On 27 February 2014, the Institute for Advanced Studies in the Humanities played host to over 30 academics from Edinburgh and further afield, who gathered to explore landscape as a locus of hope. Organized and opened by Dr Maxim Shadurski, the symposium featured 4 plenary and 5 panel presentations, which focused on various political, social, environmental, linguistic, artistic, and cultural aspects of landscape. Hope was seen to underpin the possibilities of rethinking land use; it took precedent in the opportunities offered by the proposed construction of a co-operative town in South Lanarkshire. Hope was also explored through its adversaries – despair and disappointment – as a necessary component to an objective and imaginary ruination of landscape, and to the radicalization of hope. Featuring discussion of landscapes as close as England and Norway, and as far-flung as New Zealand and Chile, the symposium tended to stay thematically at home. On the eve of the Independence Referendum, Scottish landscape invited the most attention, posing questions about how its future will be born of hope.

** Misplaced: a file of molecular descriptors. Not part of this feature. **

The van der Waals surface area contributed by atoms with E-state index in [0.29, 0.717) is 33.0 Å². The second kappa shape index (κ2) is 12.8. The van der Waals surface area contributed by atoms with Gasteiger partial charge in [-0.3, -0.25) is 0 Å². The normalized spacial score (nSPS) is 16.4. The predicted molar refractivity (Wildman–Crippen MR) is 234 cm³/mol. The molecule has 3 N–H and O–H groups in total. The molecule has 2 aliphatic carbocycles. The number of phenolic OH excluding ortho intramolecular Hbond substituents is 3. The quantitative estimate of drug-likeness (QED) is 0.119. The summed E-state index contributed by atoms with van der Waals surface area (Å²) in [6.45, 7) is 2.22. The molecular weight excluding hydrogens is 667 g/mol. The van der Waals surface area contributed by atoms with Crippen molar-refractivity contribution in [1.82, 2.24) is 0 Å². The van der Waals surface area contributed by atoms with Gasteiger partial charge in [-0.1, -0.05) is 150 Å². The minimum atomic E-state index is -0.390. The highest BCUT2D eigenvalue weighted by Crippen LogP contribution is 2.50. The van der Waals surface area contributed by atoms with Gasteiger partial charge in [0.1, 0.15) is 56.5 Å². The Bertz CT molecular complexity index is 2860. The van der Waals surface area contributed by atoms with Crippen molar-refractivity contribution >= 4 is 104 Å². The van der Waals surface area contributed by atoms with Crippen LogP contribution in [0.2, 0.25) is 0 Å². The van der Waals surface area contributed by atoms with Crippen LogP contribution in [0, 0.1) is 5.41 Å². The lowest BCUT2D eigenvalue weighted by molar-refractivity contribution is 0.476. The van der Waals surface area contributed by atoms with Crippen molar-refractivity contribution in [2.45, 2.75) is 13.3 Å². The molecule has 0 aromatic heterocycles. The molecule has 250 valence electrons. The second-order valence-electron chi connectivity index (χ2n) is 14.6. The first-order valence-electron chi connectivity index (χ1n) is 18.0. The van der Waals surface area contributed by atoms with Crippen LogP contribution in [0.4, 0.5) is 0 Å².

For more information about speakers and papers presented at the symposium, see http://www.iash.ed.ac.uk/archives/past-events-at-iash/landscapes-of-hope/